Ross Wilkers

TELECOM

How AT&T plans to transform VA's infrastructure

Under a $752M EIS task order AT&T will modernize a network infrastructure serving 9 million vets a year

The Veterans Affairs Department has tasked AT&T to help modernize that agency’s communications network infrastructure covering what is widely regarded as the U.S.’ largest integrated health care system.

Under the VA’s responsibility is 1,255 health care facilities that include 170 medical centers and 1,074 outpatient sites that serve 9 million enrolled veterans each year.

Many of those facilities are several decades old with much IT and physical infrastructure in place also. That factor is near front-of-mind for AT&T as it works under this 12-year, $752 million task order announced Wednesday.

“That’s where it’s about ensuring they’re focused using on the newer capabilities. When you talk about networking today, it’s truly a hybrid of both wireline and wireless, and taking advantage of advances in technology,” said Chris Smith, vice president of civilian and shared services for AT&T’s public sector and FirstNet arm.

Some of those newer capabilities on the table for this order include wide area networking, virtual private networking and managed network services.

Through this Enterprise Infrastructure Solutions vehicle task order, VA essentially wants to turn its data network into one based on Internet Protocol and help the department further undertake cloud adoption.

Having more wide area networking functionality in place at the facilities is intended to help VA doctors and other medical officials access a veteran’s health record on their connected mobile device, in lieu of paper or fax-based sharing.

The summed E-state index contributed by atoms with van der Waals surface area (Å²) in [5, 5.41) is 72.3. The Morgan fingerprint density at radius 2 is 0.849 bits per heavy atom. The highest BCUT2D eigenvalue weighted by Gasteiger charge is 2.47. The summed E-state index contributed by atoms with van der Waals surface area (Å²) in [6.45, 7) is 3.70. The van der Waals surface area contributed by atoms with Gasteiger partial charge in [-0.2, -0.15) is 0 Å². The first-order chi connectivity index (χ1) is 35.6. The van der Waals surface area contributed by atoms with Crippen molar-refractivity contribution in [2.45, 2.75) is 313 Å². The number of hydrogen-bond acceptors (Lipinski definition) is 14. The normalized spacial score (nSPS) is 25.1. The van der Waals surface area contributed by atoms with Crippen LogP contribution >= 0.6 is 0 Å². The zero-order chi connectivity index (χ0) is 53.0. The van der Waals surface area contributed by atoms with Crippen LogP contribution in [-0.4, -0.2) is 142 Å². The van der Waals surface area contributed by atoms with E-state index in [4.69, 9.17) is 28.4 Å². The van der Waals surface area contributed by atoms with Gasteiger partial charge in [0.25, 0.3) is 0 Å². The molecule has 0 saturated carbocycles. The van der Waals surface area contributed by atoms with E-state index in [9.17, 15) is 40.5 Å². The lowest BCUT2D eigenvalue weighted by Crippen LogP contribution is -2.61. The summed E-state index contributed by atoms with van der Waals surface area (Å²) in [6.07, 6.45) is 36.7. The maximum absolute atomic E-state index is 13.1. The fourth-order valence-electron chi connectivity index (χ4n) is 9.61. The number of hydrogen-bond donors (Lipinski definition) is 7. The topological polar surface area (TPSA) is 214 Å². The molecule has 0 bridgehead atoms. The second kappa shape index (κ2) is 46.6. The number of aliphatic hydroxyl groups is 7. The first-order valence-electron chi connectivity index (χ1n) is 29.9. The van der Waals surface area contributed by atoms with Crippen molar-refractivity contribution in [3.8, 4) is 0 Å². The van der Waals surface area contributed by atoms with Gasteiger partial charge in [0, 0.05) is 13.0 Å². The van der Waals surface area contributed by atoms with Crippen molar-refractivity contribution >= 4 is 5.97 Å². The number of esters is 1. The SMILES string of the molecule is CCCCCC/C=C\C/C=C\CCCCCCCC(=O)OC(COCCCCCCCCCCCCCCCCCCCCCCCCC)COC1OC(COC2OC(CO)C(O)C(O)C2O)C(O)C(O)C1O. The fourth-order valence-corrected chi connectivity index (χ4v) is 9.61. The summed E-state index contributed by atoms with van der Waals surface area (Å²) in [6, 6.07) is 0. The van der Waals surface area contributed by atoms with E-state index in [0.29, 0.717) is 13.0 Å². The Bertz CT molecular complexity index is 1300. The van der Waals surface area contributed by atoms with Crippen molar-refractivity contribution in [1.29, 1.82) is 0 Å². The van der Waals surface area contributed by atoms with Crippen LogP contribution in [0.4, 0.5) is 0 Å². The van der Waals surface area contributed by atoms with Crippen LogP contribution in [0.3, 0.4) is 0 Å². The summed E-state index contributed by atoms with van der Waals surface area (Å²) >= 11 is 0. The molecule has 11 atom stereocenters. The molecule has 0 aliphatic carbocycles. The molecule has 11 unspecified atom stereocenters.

Regarding which type of connectivity makes sense overall, Smith told me that can mean “fiber to the premise and in some cases fiber to the building to the end point” or “wireless where it’s the right fit, where you don’t want to redo infrastructure.”

For the wireless aspect, Smith broke that out into two sides of the equation: the internal working systems VA employees use and the guest network for veterans and the family members or other caregivers accompanying them on their visit.

The second piece comes into play regarding the VA’s ongoing push for shorter wait times of patients and to create a more positive experience.

Of course, no conversation about telecom network modernization in the federal government can be had without bringing up the transition to 5G. Smith said the VA has the ability to purchase mobility services and access to AT&T’s 5G network through this order.

Bigger picture however, there is what the VA wants to better enable with a 5G construct in place given the higher amounts of data that can be transferred across the network at greater speeds.

“One of the capabilities within the 5G space we expect a great deal of expansion in use cases for is multi-access edge computing: the ability to compute large amounts of data and information right at the edge of the network,” Smith said.

That translates to more potential for advances in the use of augmented reality, virtual reality, 3D imaging, and how medical officials carry out their protocols and methods in caring for patients by using those three functions.

“It’s a little bit of a back to the future moment, where we’ve been very focused on centralizing information into data centers and the cloud,” Smith said. “The generative power of the 5G platform is going to allow us to do that computing at the edge.”

About the Author

Ross Wilkers is a senior staff writer for Washington Technology. He can be reached at rwilkers@washingtontechnology.com. Follow him on Twitter: @rosswilkers. Also connect with him on LinkedIn.

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